I. I gave you back my claim on the mining town and the rich vein we once worked, the tumble down from a sluice box that irked you so much, the narrow gauge that opened up to one and all when it ran out at the landing stage beyond the falls. I gave you back oak ties, bully flitches, the hand-hewn crossbeams from which hung hardtack in a burlap bag that, I'd surmise, had burst its seams the last night we lay by the old spur track. II. You gave me back your frown and the most recent responsibility you'd shirked along with something of your renown for having jumped from a cage just before it jerked to a standstill, your wild rampage shot through with silver falderals, the speed of that falling cage and the staidness of our canyon walls. You gave me back lake skies, pulley glitches, gully pitches, the reflected gleams of two tin plates and mugs in the shack, the echoes of love sighs and love screams our canyon walls had already given back.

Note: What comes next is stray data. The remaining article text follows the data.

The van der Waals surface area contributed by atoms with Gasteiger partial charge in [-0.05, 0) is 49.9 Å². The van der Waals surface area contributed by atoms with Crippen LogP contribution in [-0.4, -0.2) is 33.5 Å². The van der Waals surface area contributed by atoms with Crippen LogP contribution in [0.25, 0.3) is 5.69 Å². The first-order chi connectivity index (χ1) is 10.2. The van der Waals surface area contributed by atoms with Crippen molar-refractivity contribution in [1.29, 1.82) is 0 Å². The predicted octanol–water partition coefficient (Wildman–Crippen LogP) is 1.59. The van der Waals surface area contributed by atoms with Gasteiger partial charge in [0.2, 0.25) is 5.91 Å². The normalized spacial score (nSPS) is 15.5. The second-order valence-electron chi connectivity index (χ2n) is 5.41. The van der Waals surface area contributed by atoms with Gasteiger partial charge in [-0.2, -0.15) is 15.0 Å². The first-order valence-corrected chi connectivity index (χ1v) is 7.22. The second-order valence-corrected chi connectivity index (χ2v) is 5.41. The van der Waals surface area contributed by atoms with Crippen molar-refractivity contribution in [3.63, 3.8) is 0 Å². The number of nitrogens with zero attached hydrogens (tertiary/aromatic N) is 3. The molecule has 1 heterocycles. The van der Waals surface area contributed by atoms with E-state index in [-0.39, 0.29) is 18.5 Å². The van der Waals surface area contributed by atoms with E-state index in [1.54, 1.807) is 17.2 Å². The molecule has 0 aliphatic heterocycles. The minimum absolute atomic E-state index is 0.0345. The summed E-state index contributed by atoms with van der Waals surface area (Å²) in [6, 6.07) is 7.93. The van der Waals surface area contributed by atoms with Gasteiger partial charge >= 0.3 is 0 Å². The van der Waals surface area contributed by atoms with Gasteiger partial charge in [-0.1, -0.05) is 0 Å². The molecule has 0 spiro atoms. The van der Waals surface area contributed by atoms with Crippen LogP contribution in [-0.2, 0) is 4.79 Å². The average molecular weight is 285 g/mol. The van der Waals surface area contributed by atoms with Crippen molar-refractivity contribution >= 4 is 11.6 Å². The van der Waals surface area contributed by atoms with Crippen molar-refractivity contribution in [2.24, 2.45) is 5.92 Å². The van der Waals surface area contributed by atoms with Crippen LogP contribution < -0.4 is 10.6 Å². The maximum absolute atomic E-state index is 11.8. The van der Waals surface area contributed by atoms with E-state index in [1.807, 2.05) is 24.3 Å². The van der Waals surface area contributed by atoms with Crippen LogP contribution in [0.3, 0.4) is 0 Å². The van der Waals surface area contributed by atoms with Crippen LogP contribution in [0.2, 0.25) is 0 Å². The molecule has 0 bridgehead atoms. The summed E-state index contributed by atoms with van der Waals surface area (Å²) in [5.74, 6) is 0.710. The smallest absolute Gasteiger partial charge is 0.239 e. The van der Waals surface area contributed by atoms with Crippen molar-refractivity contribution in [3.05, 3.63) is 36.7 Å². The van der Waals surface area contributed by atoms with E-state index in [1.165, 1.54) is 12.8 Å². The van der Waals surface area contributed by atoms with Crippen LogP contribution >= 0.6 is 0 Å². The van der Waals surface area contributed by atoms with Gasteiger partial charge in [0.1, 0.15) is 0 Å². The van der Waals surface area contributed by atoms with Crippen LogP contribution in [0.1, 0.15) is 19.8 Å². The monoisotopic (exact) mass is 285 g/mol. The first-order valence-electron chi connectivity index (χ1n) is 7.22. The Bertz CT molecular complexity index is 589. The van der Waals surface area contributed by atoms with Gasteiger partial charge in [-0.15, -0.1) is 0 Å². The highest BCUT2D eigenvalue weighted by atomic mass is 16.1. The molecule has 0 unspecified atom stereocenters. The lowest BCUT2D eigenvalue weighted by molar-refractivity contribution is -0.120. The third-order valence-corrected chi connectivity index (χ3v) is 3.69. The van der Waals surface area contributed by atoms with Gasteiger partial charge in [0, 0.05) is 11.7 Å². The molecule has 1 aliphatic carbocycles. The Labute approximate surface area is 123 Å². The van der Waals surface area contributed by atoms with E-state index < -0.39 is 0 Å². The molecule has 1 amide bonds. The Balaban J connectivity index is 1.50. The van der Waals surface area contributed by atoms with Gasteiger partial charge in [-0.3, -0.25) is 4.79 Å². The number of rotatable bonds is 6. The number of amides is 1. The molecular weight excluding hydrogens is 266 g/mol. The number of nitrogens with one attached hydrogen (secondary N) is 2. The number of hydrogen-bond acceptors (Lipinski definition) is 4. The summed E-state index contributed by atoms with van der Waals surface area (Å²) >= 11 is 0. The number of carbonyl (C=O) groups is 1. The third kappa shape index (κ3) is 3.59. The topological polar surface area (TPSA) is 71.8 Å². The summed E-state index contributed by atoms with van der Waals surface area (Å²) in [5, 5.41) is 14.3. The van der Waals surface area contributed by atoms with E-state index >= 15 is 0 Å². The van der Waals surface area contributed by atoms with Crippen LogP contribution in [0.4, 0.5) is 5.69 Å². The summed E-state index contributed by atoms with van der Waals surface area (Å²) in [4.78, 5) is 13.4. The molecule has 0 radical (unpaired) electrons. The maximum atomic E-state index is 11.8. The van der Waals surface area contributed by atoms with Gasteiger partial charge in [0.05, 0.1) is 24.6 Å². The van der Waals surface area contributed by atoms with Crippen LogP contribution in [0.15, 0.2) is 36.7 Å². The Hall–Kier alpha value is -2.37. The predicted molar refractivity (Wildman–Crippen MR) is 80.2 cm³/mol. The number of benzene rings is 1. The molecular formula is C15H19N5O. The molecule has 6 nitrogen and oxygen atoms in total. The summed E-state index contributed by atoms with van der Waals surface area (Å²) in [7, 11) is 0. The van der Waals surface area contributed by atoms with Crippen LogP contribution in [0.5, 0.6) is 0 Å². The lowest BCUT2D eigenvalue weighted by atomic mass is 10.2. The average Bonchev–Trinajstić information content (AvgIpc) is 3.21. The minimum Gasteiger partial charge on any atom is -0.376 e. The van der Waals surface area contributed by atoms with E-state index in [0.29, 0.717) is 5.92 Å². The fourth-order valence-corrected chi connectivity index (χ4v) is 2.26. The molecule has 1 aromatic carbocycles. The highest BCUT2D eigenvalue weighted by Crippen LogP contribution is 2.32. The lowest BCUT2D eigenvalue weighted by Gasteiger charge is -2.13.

Excerpted from Maggot by Paul Muldoon. Published in September 2010 by Farrar, Straus and Giroux, LLC. Copyright © 2010 by Paul Muldoon. All rights reserved.